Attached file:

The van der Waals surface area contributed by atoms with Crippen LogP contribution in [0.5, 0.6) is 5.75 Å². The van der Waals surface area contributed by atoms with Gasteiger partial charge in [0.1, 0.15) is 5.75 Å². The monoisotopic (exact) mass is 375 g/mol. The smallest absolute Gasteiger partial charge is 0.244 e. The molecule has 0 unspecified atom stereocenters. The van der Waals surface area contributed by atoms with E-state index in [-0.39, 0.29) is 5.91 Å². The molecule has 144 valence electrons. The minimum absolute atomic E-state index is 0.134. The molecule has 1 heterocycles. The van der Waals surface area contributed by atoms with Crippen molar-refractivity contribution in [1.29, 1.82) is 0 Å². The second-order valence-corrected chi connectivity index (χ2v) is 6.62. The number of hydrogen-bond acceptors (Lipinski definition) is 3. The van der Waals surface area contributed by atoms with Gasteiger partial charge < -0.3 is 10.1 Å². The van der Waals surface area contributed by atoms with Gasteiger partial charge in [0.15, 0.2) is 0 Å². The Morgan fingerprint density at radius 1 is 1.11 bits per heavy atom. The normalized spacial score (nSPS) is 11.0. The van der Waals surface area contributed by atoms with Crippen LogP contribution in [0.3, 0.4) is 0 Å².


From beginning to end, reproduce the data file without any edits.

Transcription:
The van der Waals surface area contributed by atoms with Crippen LogP contribution in [0.5, 0.6) is 5.75 Å². The van der Waals surface area contributed by atoms with Gasteiger partial charge in [0.1, 0.15) is 5.75 Å². The monoisotopic (exact) mass is 375 g/mol. The smallest absolute Gasteiger partial charge is 0.244 e. The molecule has 0 unspecified atom stereocenters. The van der Waals surface area contributed by atoms with E-state index in [-0.39, 0.29) is 5.91 Å². The molecule has 144 valence electrons. The minimum absolute atomic E-state index is 0.134. The molecule has 1 heterocycles. The van der Waals surface area contributed by atoms with Crippen molar-refractivity contribution in [1.29, 1.82) is 0 Å². The second-order valence-corrected chi connectivity index (χ2v) is 6.62. The number of hydrogen-bond acceptors (Lipinski definition) is 3. The van der Waals surface area contributed by atoms with Gasteiger partial charge < -0.3 is 10.1 Å². The van der Waals surface area contributed by atoms with Gasteiger partial charge in [0.15, 0.2) is 0 Å². The Morgan fingerprint density at radius 1 is 1.11 bits per heavy atom. The normalized spacial score (nSPS) is 11.0. The van der Waals surface area contributed by atoms with Crippen LogP contribution in [0.3, 0.4) is 0 Å².